FRAMINGHAM — In a historic turning point for the community, residents voted on Tuesday for the town to become a city, passing a ballot measure by a slim margin to reshape local government.
With more than 11,000 votes cast, the city charter question came out ahead in the municipal election by only 105 votes. Unofficial numbers from town hall show 5,684 in favor of the vote, with 5,579 against, meaning the two sides were separated by only about 1 percentage point.
While a recount is likely, Tuesday’s vote was poised to become the first successful attempt at charter reform in a little more than a century.
The charter establishes an 11-member city council and strong mayor to lead city government, beginning in January 2018. It also changes Framingham’s political landscape, merging the existing 18 precincts into nine larger districts, creating a nine-member School Committee and abolishing Town Meeting, the Board of Selectmen and the position of town manager.
Making their case to voters over the last year, city proponents argued Framingham had outgrown the Town Meeting form of government and would operate more efficiently with a strong mayor as its chief executive. Many who backed the proposal said they hope to see more accountability.
John Dwyer and his wife cast ballots at the Memorial Building, with two children in tow. The 33-year-old, who moved to Framingham from Waltham four years ago, said he supports the charter push in hopes of speeding up Framingham’s decision-making process and ensuring the Southside is better represented in local government.
“Right now I think that there’s a lot of representation in the north of town, and I’m hoping that the change will bring about better representation throughout, quicker decision-making, and more people devoted solely to decision-making rather than the infrequent town meetings.”
Julie Gelardi, a Framingham middle school teacher and mother of two, said she hopes an elected mayor will provide better oversight of the school budget. With members elected from each district, the reconstituted School Committee also promises to better represent residents across town, and not just precincts on the North side of town — traditional bastions of strong voter turnout.
“I feel that a lot of the families are not being represented and their voice maybe isn’t being heard,” Gelardi said.
Support for the city charter by precinct
Tuesday’s vote marks the culmination of a nearly two-year effort by city proponents to change town government. The campaign was led by Framingham First, a committee of private citizens who in 2015 collected the 5,660 registered voter signatures needed to place a charter question on the ballot.
Residents last year overwhelmingly endorsed their proposal to create a Charter Commission, passing the measure in early 2016 by a whopping 75 percent. They also elected nine commissioners out of a field of 26 candidates to embark on a study of different types of municipal government and recommend one that fits the town best.
Dozens of public meetings followed, yielding a final report in January 2017 that sets the parameters under which Framingham would operate.
Celebrating the victory Tuesday at La Cantina restaurant in Framingham, Charter Commission member John Stefanini said he was encouraged by the broad community participation in Tuesday’s vote. Turnout topped 28 percent — believed to be the highest in recent memory for a town election.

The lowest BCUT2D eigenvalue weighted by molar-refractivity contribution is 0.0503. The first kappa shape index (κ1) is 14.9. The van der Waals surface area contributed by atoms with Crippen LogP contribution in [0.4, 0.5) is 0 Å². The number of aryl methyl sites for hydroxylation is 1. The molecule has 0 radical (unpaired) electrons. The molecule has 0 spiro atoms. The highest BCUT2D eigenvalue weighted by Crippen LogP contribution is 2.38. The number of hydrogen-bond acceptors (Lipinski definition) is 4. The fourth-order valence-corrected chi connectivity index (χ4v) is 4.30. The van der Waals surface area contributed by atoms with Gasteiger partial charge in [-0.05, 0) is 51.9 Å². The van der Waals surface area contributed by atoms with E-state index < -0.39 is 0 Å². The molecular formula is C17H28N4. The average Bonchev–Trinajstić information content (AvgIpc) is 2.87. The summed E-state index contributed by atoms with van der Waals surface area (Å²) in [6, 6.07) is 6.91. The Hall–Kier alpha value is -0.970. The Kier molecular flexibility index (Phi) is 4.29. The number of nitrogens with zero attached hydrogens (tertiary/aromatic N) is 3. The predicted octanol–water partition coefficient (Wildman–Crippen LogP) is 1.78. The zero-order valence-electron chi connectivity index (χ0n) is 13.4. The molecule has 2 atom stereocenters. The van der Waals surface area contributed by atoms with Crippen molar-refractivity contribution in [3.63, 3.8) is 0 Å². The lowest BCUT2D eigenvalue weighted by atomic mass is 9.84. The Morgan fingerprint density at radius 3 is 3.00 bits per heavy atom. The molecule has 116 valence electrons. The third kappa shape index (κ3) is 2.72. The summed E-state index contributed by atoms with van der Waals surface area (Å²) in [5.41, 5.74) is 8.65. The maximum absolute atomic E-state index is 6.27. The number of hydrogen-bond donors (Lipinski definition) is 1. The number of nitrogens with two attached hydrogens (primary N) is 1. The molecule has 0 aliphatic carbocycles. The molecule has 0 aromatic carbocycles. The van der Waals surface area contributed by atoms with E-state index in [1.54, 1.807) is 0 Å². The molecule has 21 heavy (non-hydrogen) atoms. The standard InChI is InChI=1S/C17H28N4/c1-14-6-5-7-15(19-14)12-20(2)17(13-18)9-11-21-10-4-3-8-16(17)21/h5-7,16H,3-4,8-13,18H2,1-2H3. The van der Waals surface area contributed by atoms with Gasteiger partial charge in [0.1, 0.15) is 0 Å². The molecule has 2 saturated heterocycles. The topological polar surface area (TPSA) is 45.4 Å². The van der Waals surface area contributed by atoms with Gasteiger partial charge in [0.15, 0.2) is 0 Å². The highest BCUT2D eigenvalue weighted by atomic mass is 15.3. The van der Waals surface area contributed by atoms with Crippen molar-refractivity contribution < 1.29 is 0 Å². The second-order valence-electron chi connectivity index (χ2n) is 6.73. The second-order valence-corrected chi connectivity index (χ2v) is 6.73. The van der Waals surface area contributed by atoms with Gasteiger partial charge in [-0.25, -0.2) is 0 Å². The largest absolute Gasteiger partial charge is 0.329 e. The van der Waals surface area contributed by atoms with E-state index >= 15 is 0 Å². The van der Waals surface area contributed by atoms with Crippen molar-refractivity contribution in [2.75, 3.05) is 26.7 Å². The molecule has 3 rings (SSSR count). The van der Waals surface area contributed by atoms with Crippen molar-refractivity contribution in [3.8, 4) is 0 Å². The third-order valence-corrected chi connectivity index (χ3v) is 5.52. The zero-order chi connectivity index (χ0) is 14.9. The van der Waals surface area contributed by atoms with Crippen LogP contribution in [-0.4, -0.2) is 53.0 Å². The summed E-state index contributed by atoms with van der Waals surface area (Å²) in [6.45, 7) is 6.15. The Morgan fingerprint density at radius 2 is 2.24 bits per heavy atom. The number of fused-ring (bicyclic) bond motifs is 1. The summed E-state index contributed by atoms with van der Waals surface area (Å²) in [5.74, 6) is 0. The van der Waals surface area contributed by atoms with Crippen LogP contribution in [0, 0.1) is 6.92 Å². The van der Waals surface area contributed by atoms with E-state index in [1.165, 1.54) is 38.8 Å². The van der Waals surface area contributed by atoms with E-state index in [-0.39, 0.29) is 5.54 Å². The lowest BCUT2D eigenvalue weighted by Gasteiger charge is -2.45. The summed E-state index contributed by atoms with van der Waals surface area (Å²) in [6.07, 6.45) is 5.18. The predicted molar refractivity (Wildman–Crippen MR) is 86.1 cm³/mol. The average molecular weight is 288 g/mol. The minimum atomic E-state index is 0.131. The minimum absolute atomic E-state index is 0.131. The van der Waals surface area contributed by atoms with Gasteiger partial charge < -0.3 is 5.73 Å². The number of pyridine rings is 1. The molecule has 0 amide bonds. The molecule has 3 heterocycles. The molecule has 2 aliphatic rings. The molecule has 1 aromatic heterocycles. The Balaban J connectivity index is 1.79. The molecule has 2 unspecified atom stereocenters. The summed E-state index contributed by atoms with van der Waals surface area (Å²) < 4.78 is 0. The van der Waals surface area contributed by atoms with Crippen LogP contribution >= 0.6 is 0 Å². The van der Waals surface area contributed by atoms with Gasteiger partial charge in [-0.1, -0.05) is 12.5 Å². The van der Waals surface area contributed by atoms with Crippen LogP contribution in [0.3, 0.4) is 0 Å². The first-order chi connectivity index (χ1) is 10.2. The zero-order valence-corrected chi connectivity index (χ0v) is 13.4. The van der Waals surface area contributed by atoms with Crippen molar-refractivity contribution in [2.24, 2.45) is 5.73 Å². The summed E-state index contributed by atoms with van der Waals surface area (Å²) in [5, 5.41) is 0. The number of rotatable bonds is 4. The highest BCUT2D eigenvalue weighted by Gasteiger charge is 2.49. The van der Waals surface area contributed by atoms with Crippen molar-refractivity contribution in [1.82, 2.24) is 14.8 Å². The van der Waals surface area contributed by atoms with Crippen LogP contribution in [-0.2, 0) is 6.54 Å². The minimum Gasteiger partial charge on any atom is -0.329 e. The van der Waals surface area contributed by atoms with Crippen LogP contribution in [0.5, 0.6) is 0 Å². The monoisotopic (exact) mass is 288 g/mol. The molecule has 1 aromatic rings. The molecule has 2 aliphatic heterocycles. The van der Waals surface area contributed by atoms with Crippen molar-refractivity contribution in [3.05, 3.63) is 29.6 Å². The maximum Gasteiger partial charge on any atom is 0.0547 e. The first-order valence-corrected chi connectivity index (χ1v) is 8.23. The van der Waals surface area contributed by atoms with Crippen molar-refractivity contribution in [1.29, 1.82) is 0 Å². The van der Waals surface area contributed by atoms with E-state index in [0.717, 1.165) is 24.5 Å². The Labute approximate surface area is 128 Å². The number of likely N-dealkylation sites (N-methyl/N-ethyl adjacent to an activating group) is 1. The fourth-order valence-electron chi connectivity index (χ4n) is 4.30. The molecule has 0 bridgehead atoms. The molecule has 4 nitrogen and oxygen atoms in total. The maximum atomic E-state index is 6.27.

“The challenge we had was convincing people in a very strong economy in a wonderful community to change the status quo,” Stefanini said, “and that’s hard, and I think that staying positive helped us because in the end, when facts become loose and everyone was spinning, it was the credibility that I think helped give people a sense of comfort in the product, the charter, that was being presented.”
If the results of Tuesday’s election stand, voters will pick the community’s first mayor and other elected leaders at a Nov. 7 election. Assistant Town Clerk Lisa Ferguson said members of the anti-charter ballot committee have indicated they are likely to seek a recount Wednesday.
“When it’s this close, the voters deserve certainty,” said Audrey Hall, a charter opponent. “If that means verifying the numbers, then that’s what we all should do because it is such a tremendous change and we owe it to the voters to do that.”
It's decision day in #Framingham: After months of debate, voters will decide whether the town should become a city https://t.co/z9weAY1TPB— Jim Haddadin (@JimHaddadin) April 4, 2017
Here's the text of the charter ballot question. #framcharter pic.twitter.com/CISsGYaUl8— Jim Haddadin (@JimHaddadin) April 4, 2017
One big ? today: Will rain lower turnout? Some think anti-charter side + Town Meeting diehards benefit from slow day at polls #framcharter— Jim Haddadin (@JimHaddadin) April 4, 2017
Voters aren't beating down the doors at the Memorial Building. 40 votes cast in Pct.12 as of 8:45; par for town election #framcharter— Jim Haddadin (@JimHaddadin) April 4, 2017
Turnout aside, there's huge interest in the outcome of today's charter vote, which has dominated town politics since 2015. #framcharter— Jim Haddadin (@JimHaddadin) April 4, 2017
Many are eager for the debate to end. One woman posted this to the FramGov listserv yesterday w/ subject line "going crazy!" #framcharter pic.twitter.com/uMP3jpRdqo— Jim Haddadin (@JimHaddadin) April 4, 2017
With 4.25 hours to go, turnout is over 18% at Potter Road School/Precinct 2, typically an active site. #framcharter pic.twitter.com/dFwq9ZlS6K— Jim Haddadin (@JimHaddadin) April 4, 2017
Shaping up to be a squeaker in Framingham. Unofficial results trickling in for charter vote: P12(187 yes/220 no); P14(132/114) #framcharter— Jim Haddadin (@JimHaddadin) April 5, 2017
With 28% turnout, Framingham passes city charter by 105(!) votes, 50.2% yes to 49.2% no pic.twitter.com/4HZ237a5Hl— Jim Haddadin (@JimHaddadin) April 5, 2017